Introduces technically focused theoretical foundations of “Data Science.” Provides an overview of key concepts, focusing on foundational concepts such as exploratory data analysis and statistical inference. Assignments are data-intensive and require significant programming and statistical analysis. Students are expected to have college-level statistics and programming experience (R and python preferred).
Prerequisite(s): either QMETH 201, IMT 570, or equivalent college coursework; and either CSE 121, CSE 122, CSE 123, CSE 142, or equivalent college coursework.

IMT 574 – Data Science II: Machine Learning

Provides theoretical and practical introduction to modern techniques for the analysis of large-scale, heterogeneous data. Covers key concepts in inferential statistics, supervised and unsupervised machine learning, and network analysis. Students learn functional, procedural, and statistical programming techniques for working with real-world data.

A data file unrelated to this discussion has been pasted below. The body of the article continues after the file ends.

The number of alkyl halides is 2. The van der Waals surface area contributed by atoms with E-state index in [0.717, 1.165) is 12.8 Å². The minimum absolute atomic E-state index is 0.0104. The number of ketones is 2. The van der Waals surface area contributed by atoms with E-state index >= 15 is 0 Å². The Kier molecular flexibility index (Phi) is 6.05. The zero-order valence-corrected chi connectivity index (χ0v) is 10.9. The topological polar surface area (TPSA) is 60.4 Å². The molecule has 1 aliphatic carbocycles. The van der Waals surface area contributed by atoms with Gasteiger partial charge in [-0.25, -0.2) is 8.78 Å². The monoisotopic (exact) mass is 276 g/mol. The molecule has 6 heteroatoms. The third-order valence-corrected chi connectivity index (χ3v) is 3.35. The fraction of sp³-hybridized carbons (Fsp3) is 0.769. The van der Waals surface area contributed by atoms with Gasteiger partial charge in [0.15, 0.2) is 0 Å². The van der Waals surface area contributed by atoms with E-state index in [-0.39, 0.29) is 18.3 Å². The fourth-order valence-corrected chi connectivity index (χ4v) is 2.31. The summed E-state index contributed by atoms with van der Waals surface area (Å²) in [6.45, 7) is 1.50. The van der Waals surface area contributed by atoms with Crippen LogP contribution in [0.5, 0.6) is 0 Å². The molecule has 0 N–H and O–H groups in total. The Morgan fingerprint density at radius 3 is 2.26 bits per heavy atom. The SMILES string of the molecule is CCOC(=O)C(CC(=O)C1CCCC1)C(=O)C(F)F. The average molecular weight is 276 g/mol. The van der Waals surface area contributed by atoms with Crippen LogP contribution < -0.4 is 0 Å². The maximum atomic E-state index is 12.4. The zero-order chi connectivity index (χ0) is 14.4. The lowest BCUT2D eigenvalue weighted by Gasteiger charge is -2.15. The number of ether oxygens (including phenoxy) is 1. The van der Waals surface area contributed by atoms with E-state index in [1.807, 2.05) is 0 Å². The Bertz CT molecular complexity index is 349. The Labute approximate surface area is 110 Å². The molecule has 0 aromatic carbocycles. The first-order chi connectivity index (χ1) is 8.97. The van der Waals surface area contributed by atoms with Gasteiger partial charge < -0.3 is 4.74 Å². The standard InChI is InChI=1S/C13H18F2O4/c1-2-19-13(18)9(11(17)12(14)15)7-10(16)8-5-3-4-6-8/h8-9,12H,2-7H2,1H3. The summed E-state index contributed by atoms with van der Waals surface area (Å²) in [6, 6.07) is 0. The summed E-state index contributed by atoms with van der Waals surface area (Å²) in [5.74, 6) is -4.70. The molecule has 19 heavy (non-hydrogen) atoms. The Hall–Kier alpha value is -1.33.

Prerequisite(s): IMT 573.


MCB Data Science Option

A view of the new Molecular Engineering and Sciences building on campus. The basement is the largest vibration-free lab on the West Coast!

The MCB Data Science Option will provide interested students within the program with specific training in the fundamentals of Data Science methods and applications. Having a working understanding of data science tools is an increasingly important aspect of scientific training in virtually all fields.